The last section was big on theory and hand-waving. How do you actually do this?

Once the masters are updated, the process is pretty straightfoward, but we’ve laid out the steps below so you can avoid some of the less obvious prob arise.

1. Disable cluster autoscaler if it’s installed. This is not optional. Do your upgrade when your traffic is expected to be relatively consistent and ideally minimal. That’s when you do all your upgrades anyway, right? :) If you don’t disable it, cluster-autoscaler really wants to delete all your new nodes because they’re all empty. We find scaling the cluster-autoscaler to 0 replicas sufficient.

2. Double the cluster size. This can be done a few ways, but the simplest is to edit the autoscaling group (or kopsinstance group). New nodes will initialize with the new launch configuration and the new version of Kubernetes Run kubectl get nodes to see all the nodes on the new version.

3. If you are using ELBs, take a moment here to validate that your new nodes are <strong>Healthy</strong> in the ELB.
This is important because a node that is marked as SchedulingDisabled is considered unavailable and will be taken out of an ELB that it is attached to. If we cordon all the old nodes before new nodes get added to the ELB, this will cause outages.

4. If you are using <strong>externalTrafficPolicy: Local</strong> on any of your<strong>LoadBalancer</strong>-type <strong>Services</strong>, it is important that you temporarily set<strong>externalTrafficPolicy: Cluster</strong> before you move on.
If we cordon all the old nodes before one of the Pods in that Service is available on a new node, we're guaranteed to have 0 Healthy nodes in the ELB and have an outage. If setting externalTrafficPolicy: Cluster temporarily isn't an option for you, make sure to get a Pod running on a new node before continuing.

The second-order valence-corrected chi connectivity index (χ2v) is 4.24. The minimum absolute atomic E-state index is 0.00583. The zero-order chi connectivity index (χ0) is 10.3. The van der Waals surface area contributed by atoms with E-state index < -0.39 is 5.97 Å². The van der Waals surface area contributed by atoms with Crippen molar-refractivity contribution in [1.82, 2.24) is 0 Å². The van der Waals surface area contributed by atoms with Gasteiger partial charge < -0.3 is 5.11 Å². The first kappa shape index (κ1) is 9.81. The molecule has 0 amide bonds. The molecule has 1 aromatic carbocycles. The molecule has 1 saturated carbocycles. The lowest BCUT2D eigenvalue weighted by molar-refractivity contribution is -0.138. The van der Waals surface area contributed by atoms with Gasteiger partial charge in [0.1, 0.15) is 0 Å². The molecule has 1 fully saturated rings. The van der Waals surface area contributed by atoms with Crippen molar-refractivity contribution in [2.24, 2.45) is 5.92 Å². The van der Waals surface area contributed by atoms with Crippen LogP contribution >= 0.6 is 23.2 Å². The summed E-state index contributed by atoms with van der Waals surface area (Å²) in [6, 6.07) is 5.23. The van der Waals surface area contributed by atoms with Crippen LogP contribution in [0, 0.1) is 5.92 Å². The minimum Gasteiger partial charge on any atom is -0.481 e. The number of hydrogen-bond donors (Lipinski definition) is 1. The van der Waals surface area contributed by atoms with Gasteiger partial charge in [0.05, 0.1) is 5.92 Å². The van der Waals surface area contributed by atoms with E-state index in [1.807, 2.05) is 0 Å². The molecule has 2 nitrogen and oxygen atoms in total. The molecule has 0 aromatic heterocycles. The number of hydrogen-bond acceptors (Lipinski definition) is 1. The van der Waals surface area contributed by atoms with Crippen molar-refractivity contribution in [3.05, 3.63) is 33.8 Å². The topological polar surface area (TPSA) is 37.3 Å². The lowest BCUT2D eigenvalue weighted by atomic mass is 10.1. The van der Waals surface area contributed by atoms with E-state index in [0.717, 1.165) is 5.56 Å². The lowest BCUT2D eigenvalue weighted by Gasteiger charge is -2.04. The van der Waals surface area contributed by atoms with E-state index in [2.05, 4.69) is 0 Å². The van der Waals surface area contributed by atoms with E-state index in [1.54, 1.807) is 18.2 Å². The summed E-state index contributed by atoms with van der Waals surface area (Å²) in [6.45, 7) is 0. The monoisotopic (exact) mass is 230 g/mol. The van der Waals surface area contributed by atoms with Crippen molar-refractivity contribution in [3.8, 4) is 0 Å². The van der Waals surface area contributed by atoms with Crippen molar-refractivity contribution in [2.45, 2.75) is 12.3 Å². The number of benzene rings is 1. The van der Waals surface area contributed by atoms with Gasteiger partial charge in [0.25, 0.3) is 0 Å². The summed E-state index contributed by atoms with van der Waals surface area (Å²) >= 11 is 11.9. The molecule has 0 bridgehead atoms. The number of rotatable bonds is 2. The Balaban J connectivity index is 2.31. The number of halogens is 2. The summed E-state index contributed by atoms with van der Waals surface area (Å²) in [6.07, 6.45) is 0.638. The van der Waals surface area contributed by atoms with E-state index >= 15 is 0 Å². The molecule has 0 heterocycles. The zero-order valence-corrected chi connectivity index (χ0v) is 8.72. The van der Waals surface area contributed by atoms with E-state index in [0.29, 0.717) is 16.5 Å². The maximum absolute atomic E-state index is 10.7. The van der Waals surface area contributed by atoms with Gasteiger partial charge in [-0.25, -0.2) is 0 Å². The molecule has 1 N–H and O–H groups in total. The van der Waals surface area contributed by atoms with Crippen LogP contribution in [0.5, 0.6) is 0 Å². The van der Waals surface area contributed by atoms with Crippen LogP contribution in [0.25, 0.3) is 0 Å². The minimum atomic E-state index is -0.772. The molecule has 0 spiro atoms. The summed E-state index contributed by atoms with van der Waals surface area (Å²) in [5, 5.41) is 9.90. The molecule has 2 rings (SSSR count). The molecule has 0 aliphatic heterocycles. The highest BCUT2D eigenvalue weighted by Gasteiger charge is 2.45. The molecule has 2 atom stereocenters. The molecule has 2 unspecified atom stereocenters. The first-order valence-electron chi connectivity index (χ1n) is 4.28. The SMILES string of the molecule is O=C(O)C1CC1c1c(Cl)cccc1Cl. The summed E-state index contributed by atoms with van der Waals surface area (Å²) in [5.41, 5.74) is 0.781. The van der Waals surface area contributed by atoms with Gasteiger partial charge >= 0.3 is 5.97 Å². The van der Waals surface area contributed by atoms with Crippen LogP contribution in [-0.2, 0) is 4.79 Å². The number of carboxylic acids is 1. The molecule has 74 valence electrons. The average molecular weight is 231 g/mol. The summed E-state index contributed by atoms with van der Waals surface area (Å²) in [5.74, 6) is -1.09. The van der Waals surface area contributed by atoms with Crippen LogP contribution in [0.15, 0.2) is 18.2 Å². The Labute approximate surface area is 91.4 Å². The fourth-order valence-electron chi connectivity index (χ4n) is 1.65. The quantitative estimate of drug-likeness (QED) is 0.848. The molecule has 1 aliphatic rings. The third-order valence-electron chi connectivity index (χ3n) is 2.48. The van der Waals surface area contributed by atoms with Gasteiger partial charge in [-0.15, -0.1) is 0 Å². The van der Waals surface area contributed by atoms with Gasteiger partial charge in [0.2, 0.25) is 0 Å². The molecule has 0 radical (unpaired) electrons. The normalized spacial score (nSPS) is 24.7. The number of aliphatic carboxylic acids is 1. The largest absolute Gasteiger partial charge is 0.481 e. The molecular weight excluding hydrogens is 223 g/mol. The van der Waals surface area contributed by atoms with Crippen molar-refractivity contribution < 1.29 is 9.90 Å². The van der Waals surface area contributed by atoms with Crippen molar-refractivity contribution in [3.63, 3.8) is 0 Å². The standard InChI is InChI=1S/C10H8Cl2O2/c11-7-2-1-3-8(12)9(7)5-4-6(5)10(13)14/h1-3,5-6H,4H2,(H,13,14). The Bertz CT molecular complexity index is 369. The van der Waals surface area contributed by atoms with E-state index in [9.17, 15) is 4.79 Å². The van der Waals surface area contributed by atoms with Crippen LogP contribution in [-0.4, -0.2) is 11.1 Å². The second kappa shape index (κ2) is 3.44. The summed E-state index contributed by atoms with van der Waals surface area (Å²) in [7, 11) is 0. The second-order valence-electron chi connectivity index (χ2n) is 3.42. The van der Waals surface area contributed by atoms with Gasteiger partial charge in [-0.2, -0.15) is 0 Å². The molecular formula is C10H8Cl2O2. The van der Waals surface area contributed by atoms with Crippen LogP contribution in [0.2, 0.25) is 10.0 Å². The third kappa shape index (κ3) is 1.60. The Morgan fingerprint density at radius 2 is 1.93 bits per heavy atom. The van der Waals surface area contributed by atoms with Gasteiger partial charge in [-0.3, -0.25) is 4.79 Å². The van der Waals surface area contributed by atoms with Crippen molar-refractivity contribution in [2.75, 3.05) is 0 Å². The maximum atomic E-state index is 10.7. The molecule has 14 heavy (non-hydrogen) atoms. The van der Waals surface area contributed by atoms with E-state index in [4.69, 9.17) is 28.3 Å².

5. Cordon all the old nodes.
If you’re upgrading versions, use a command like kubectl get nodes | grep <old version> | awk '{print $1}' | xargs kubectl cordon to quickly target only the old nodes. This is how we prevent Pods from being rescheduled more than once.

6. Drain the old nodes.
Now that we have all the old nodes cordoned and empty scheduling space equal to the space that is being taken out of service, draining the old nodes will reschedule everything from old nodes to new nodes. We have found something like the following to be useful: kubectl get nodes | grep SchedulingDisabled | awk '{print $1}' | xargs kubectl drain --ignore-daemonsets --delete-local-data --force

7. Turn cluster-autoscaler back on!
The old nodes are empty, we don’t need them anymore. Cluster-autoscaler makes quick work of them.

PSA: It may be a good time to verify that all those random third party bits in kube-system that you've installed over who knows how long are still working and you're still running an appropriate version, given your new version of Kubernetes.

kops Is Aware of This

There is an open PR on the kops repo that introduces this exact strategy as well as others, and will hopefully be available within the next few versions. Until then, we’ve found all of this to be useful and we hope you do too!

Written by: Corey O’Brien, Andy Suderman, and Eric Hole